He then traces the path that brought Western Europe from its early medieval “backwardness” (relative to the Byzantines and, later, the Islamic Golden Age) to the Industrial Revolution. Although the feudal system had lords, knights, dukes, kings, and the rest, the cities of the High Middle Ages were self-governing, with democratic institutions. Universities were likewise self-governing, as were the guilds for craftsmen (and women), and even monasteries voted on their Abbots, rather than this being a hereditary role. Merchant’s guilds enabled trade. Craftsmen took on apprentices from outside their family, and journeymen literally journeyed outside their hometowns, to further develop their skills — and all because, with clans and cousin- and arranged-marriage dismantled by the church’s prohibitions, new institutions arose to meet those needs instead, but in a way that enabled far more development, markets, even self-control and patience:
“Intensive kinship, through its strong normative obligations to a web of distant relatives, may create pressures that similarly disincentivize the cultivation of self-control or patience. I’ve seen this frequently in Fiji: an industrious person works hard to save money, but then some distant cousin-brother needs cash for a funeral, wedding, or medical procedure, so the nest egg evaporates. This makes sense because intensive kin-based institutions manage risk, retirement, and harmony collectively — through relationships — instead of via individual self-control and secure savings” (p. 377).
And, yes, Protestantism had the effect of intensifying the emerging WEIRD psychology, as well as emerging because in some respects it was a better fit for the new mindsets, with its emphasis on individuals relating to God directly rather than through institutions, and its promotion of individual literacy and Bible-reading. Finally, when it comes to the inventions that sparked the Industrial Revolution, they were the outcome of cities in which resources were available and knowledge was shared with a “collective brain.” Here, too, religious orders played a role: the Cistercians had monasteries which he labels “monastery-factories” all across Europe, and the abbots shared their knowledge with each other not just about theology but about “their best technical, industrial, and agricultural practices” in the medieval and early modern periods, and the monks then shared this knowledge with their local communities (p 446). But it was the teeming cities where innovation mushroomed — and, indeed, the number of people living in cities of over 10,000 increase 20 fold in the millennium from 800 to 1800, while at the same time, the number only doubled in the Islamic world and remained flat in China.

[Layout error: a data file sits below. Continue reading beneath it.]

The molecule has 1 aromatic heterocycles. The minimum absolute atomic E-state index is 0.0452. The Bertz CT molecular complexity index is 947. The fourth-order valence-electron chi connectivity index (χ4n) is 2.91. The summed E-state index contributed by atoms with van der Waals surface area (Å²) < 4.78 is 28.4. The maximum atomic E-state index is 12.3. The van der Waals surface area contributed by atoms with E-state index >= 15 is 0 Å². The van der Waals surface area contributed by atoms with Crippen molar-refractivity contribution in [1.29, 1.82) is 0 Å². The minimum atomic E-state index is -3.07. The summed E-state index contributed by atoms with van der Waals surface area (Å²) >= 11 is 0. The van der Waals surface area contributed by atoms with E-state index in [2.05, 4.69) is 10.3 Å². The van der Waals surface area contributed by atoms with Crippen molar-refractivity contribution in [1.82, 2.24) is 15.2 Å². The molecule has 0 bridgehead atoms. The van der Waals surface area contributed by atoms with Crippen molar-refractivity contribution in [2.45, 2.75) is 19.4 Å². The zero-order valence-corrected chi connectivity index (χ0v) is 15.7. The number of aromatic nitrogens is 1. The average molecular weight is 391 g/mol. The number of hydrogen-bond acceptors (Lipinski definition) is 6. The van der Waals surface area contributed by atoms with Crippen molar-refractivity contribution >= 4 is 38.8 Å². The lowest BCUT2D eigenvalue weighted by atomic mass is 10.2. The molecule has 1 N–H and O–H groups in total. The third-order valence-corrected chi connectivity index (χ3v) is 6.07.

Finally, Henrich addresses the rapid development of Japan, South Korea, and China in modern times. How did this occur even though they weren’t WEIRD? In the first place, “these societies had all experienced long histories of agriculture and state-level governments that had fostered the evolution of cultural values, customs, and norms encouraging formal education, industriousness, and a willingness to defer gratification” (p. 476). Second, they each had top-down governments which, when they observed the development of Western countries, were able to copy many Western institutions in an “off the shelf” manner even if they hadn’t developed organically as the eventual result of the MFP.
So what ultimate conclusions do we draw from Henrich’s insights?
Looking at global retirement, one can easily enough connect Japan’s troubles, for examples, in transitioning from a norm where children take care of their elderly parents, to a social welfare state and/or expectations that one saves for one’s own retirement.
But is there a take-away for Americans? Could an understanding of WEIRD psychology provide insights into not just retirement in the past but what policy might be most successful in the future? That is, at the least, a question to ponder.
And one last note: do I recommend the book to readers? Depends on your patience — he takes 500 pages to make his case; the book is well-written and explains the issues well so you don’t need to be an Ivory Tower scholar to make sense of it, but, let’s face it, I’d still like to see a version for the more casual, less committed reader.
As always, you’re invited to comment at JaneTheActuary.com!
*Constance B. Bouchard, ”Consanguinity and Noble Marriages in the Tenth and Eleventh Centuries,” Speculum, April 1981, pp 268 – 287. Yes, this comes from my grad student days, and, yes, I’m a pack rat.